Statement of the
American Council of Engineering Companies
The Water Investment Act of 2002
Committee on Environment and Public Works
Fisheries, Wildlife, and Water Subcommittee
February 28, 2002
The American Council of Engineering Companies (ACES) is pleased to provide this statement in support of S. 1961, The Wastewater Investment Act of 2002. The Water Investment Act of 2002 would amend and reauthorize the Clean Water Act and the Safe Drinking Water Act to provide substantially greater funding for wastewater and drinking-water facilities. We commend the Committee for taking the lead on the increased authorization for water infrastructure and we applaud this bi-partisan effort.
The American Council of Engineering Companies (ACEC) is the business association of America’s engineering industry, representing 6,000 independent engineering companies throughout the United States engaged in the development of America’s transportation, environmental, industrial, and other infrastructure. Founded in 1910 and headquartered in Washington, D.C., ACEC is a national federation of 51 state and regional organizations.
ACEC is pleased to support passage of S. 1961, the Water Investment Act of 2002. The proposed funding levels in the bill are a far-sighted, responsible attempt to rebuild the nation's aging and failing wastewater and drinking-water facilities and to upgrade their performance to meet the nation's health and security needs in the 21st century. As a founding member of the Water Infrastructure Network (WIN), ACEC has worked with our coalition partners to raise awareness among Members of Congress and the public about the critical gap that exists between our nation’s water infrastructure funding needs and what is currently being appropriated.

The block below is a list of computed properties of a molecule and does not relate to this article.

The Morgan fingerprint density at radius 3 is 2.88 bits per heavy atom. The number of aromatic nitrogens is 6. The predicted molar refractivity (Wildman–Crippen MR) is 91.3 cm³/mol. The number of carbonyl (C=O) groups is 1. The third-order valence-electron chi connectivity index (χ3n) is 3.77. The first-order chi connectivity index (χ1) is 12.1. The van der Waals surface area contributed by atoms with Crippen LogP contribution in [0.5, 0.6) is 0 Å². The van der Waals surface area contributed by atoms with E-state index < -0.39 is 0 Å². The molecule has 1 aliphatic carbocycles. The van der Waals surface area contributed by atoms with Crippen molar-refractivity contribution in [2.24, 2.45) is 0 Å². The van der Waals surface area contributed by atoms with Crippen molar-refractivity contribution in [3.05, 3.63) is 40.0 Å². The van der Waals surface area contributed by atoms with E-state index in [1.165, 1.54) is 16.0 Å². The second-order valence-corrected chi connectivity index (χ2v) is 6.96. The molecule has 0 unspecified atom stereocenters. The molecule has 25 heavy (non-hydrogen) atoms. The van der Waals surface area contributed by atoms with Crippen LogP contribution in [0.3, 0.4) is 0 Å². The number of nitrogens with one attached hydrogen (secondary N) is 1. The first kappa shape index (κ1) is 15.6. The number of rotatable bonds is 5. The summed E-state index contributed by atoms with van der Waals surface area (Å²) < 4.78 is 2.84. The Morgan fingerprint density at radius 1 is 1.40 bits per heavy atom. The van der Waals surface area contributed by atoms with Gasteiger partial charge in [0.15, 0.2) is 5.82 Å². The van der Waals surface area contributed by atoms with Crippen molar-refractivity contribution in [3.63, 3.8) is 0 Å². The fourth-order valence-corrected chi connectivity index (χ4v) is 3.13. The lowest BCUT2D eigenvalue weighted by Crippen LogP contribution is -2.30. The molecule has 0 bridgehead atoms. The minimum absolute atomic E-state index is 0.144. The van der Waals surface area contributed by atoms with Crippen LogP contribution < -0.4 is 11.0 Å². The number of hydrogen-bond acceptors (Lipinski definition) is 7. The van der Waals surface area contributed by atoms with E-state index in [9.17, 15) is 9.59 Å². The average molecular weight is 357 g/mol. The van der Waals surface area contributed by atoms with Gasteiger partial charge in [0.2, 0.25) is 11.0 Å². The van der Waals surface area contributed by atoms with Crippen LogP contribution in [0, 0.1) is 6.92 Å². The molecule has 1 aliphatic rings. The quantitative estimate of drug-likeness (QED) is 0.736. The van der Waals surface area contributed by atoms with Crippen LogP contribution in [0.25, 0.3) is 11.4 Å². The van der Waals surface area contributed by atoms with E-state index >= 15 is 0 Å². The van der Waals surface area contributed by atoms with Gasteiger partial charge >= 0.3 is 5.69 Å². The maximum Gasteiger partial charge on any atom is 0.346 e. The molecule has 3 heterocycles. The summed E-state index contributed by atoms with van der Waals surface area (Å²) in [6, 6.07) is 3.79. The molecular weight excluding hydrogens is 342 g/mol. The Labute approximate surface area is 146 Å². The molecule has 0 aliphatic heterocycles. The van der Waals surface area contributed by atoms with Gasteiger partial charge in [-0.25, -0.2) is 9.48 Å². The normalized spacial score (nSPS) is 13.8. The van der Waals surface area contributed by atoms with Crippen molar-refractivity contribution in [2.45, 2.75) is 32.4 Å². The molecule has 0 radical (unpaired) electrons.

WIN has released reports that outline a projected shortfall of $23 billion per year over the next twenty years in water infrastructure needs and what is currently being appropriated. The report, Water Infrastructure NOW: Recommendation for Clean and Safe Water in the 21st Century, suggests that the federal investment for water infrastructure is $57 billion over the next five years. Although the authorization in S 1961 does not reach that goal, it represents a significant commitment on the part of the federal government to rectify the problems associated with our nation’s water infrastructure. For too long, the federal government has relied on states, local governments and utilities to fill essentially all of this funding gap. Administrations have failed to request, and Congress has consistently failed to appropriate, the full authorization of $1 billion for the Safe Drinking Water SRF. With the implementation of S 1961, the federal government is taking a significant step towards fulfilling its obligation.
During his State of the Union speech last month, the President outlined his fiscal priorities of defense and homeland security. These are important priorities, but we should not lose sight of other critical national concerns. Improving the nation’s water quality and water systems through infrastructure investment makes good economic sense. For every billion dollars we invest in environmental infrastructure we create over 30,000 jobs. Beyond the creation of thousands of new jobs in the design and construction industry, millions of existing American jobs depend on clean and safe water including those in the $45 billion commercial fishing industry and the $100 billion water recreation industry.